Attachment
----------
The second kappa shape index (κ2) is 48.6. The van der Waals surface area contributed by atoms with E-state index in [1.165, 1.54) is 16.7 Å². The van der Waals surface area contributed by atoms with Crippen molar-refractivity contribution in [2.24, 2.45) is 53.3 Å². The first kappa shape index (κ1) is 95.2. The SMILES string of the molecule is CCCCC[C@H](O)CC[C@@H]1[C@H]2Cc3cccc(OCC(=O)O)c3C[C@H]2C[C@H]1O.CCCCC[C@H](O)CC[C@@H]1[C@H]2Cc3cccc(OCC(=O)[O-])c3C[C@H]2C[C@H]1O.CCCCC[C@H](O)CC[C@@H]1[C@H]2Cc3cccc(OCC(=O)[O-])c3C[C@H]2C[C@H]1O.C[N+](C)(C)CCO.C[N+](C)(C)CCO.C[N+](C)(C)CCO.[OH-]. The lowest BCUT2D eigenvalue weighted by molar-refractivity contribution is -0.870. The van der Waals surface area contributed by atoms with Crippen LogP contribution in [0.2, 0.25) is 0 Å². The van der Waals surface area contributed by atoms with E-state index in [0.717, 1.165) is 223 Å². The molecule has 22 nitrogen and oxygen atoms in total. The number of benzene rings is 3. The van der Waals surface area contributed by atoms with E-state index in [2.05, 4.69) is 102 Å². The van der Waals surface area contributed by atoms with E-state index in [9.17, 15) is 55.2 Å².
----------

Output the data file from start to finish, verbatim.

The second kappa shape index (κ2) is 48.6. The van der Waals surface area contributed by atoms with E-state index in [1.165, 1.54) is 16.7 Å². The van der Waals surface area contributed by atoms with Crippen molar-refractivity contribution in [2.24, 2.45) is 53.3 Å². The first kappa shape index (κ1) is 95.2. The SMILES string of the molecule is CCCCC[C@H](O)CC[C@@H]1[C@H]2Cc3cccc(OCC(=O)O)c3C[C@H]2C[C@H]1O.CCCCC[C@H](O)CC[C@@H]1[C@H]2Cc3cccc(OCC(=O)[O-])c3C[C@H]2C[C@H]1O.CCCCC[C@H](O)CC[C@@H]1[C@H]2Cc3cccc(OCC(=O)[O-])c3C[C@H]2C[C@H]1O.C[N+](C)(C)CCO.C[N+](C)(C)CCO.C[N+](C)(C)CCO.[OH-]. The lowest BCUT2D eigenvalue weighted by molar-refractivity contribution is -0.870. The van der Waals surface area contributed by atoms with Crippen LogP contribution in [0.2, 0.25) is 0 Å². The van der Waals surface area contributed by atoms with E-state index in [0.717, 1.165) is 223 Å². The molecule has 22 nitrogen and oxygen atoms in total. The number of benzene rings is 3. The van der Waals surface area contributed by atoms with E-state index in [2.05, 4.69) is 102 Å². The van der Waals surface area contributed by atoms with E-state index in [9.17, 15) is 55.2 Å².